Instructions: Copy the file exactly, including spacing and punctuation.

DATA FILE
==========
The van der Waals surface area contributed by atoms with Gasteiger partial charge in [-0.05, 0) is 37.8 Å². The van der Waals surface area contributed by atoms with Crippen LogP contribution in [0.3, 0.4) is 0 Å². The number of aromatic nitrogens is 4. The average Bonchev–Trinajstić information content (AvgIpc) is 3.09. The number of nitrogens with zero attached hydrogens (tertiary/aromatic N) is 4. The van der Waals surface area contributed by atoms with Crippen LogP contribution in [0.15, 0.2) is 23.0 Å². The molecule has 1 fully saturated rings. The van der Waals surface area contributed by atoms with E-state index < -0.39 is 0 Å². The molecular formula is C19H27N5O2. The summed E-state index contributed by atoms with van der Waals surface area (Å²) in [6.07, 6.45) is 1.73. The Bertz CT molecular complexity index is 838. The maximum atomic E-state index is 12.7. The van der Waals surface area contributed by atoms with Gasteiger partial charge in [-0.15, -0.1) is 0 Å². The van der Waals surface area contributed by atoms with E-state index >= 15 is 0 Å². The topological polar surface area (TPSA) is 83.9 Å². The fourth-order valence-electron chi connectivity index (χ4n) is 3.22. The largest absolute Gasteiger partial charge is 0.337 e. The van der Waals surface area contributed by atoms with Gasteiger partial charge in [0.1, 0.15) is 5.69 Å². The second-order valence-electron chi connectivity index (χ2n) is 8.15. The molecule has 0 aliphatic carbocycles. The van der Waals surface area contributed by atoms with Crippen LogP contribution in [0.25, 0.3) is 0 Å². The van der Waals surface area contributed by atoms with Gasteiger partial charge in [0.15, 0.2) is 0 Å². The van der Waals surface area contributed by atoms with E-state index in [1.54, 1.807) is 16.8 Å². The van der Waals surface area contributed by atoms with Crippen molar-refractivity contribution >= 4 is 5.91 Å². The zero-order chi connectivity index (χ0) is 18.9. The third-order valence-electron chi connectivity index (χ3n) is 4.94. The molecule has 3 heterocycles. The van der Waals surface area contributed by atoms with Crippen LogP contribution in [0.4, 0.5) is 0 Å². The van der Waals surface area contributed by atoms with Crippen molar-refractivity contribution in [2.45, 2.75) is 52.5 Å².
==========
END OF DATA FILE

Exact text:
The van der Waals surface area contributed by atoms with Gasteiger partial charge in [-0.05, 0) is 37.8 Å². The van der Waals surface area contributed by atoms with Crippen LogP contribution in [0.3, 0.4) is 0 Å². The number of aromatic nitrogens is 4. The average Bonchev–Trinajstić information content (AvgIpc) is 3.09. The number of nitrogens with zero attached hydrogens (tertiary/aromatic N) is 4. The van der Waals surface area contributed by atoms with Crippen LogP contribution in [0.15, 0.2) is 23.0 Å². The molecule has 1 fully saturated rings. The van der Waals surface area contributed by atoms with E-state index < -0.39 is 0 Å². The molecular formula is C19H27N5O2. The summed E-state index contributed by atoms with van der Waals surface area (Å²) in [6.07, 6.45) is 1.73. The Bertz CT molecular complexity index is 838. The maximum atomic E-state index is 12.7. The van der Waals surface area contributed by atoms with Gasteiger partial charge in [-0.15, -0.1) is 0 Å². The van der Waals surface area contributed by atoms with E-state index >= 15 is 0 Å². The topological polar surface area (TPSA) is 83.9 Å². The fourth-order valence-electron chi connectivity index (χ4n) is 3.22. The largest absolute Gasteiger partial charge is 0.337 e. The van der Waals surface area contributed by atoms with Gasteiger partial charge in [0.1, 0.15) is 5.69 Å². The second-order valence-electron chi connectivity index (χ2n) is 8.15. The molecule has 0 aliphatic carbocycles. The van der Waals surface area contributed by atoms with Crippen LogP contribution in [0.25, 0.3) is 0 Å². The van der Waals surface area contributed by atoms with Gasteiger partial charge in [0.15, 0.2) is 0 Å². The van der Waals surface area contributed by atoms with E-state index in [1.54, 1.807) is 16.8 Å². The van der Waals surface area contributed by atoms with Crippen molar-refractivity contribution >= 4 is 5.91 Å². The zero-order chi connectivity index (χ0) is 18.9. The third-order valence-electron chi connectivity index (χ3n) is 4.94. The molecule has 3 heterocycles. The van der Waals surface area contributed by atoms with Crippen LogP contribution in [0.4, 0.5) is 0 Å². The van der Waals surface area contributed by atoms with Crippen molar-refractivity contribution in [2.45, 2.75) is 52.5 Å².